Sociologists study folktales because they provide a means of understanding the distinctive values of a culture. Howev...

cjahangiri on September 16, 2019

Need help on this question

Can someone please diagram this question out?

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AndreaK on September 17, 2019

Hi Cjahangiri,

This isn’t one I would diagram. Let’s break it down though with some real-world applications, and see if that helps the paradox make more sense.

Maybe Community A and Community B have a folktale that goes something like, “…One day there was a brave hunter who, against the adds, overcame a magnificent animal.”

Maybe Community A tells this story around a fire with a crowd of people, lots of ceremonial garments and a feast of meat. Maybe they celebrate human dominance through this folktale.

Maybe Community B only recites this folktale when alone or in small intimate groups. Maybe community B is an agrarian economy that sees the animal that was overcome as a symbol for rain during a time of perilous drought. Maybe they pray for good harvest through this folktale.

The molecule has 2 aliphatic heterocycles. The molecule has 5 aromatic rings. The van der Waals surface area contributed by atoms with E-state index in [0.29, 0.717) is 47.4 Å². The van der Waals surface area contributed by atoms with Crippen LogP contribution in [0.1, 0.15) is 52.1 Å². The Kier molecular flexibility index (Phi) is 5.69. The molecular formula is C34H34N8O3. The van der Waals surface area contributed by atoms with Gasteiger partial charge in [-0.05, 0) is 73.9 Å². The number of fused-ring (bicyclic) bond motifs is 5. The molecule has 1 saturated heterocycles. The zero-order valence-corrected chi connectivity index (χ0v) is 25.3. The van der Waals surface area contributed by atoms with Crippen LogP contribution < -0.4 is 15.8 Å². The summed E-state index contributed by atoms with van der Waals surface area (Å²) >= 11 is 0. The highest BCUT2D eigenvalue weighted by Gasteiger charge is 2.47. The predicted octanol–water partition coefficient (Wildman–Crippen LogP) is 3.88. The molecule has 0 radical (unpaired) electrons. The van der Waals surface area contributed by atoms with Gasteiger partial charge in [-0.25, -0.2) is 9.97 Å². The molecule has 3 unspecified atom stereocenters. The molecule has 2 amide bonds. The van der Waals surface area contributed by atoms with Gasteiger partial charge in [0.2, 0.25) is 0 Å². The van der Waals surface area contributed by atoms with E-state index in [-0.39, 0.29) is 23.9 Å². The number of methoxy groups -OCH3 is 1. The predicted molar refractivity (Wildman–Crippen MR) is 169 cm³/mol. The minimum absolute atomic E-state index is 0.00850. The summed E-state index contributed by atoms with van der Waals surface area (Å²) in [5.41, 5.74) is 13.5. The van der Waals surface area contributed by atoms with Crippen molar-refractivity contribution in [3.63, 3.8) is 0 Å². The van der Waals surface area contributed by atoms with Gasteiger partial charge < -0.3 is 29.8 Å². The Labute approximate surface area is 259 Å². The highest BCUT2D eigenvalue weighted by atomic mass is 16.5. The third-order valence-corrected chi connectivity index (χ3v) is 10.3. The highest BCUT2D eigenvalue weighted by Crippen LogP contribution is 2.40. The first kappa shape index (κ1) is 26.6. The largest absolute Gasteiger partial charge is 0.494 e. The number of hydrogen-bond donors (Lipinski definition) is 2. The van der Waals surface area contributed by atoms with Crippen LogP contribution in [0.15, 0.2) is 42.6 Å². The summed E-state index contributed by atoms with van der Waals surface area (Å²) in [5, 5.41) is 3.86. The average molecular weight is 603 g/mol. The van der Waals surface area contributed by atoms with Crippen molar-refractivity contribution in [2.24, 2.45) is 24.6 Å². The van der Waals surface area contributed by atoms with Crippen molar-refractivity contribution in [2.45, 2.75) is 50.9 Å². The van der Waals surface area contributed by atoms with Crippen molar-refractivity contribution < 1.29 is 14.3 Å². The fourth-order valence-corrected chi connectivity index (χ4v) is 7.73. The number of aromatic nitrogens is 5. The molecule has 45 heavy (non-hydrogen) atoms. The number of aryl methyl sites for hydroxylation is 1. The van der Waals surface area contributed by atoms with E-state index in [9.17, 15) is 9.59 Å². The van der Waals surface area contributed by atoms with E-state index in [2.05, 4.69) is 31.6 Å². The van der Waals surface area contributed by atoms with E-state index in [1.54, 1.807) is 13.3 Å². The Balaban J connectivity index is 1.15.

Does this help reveal how these seemly contradictory statements in the stimulus could both be true?

Answer choice C describes the type of hypothetical scenario described above. We see how the different manners in which Culture A and Culture B applied the same hunter-overcoming-the-strong-animal narrative reveals information about the distinct values of each culture.

Hope this helps, thanks for your question!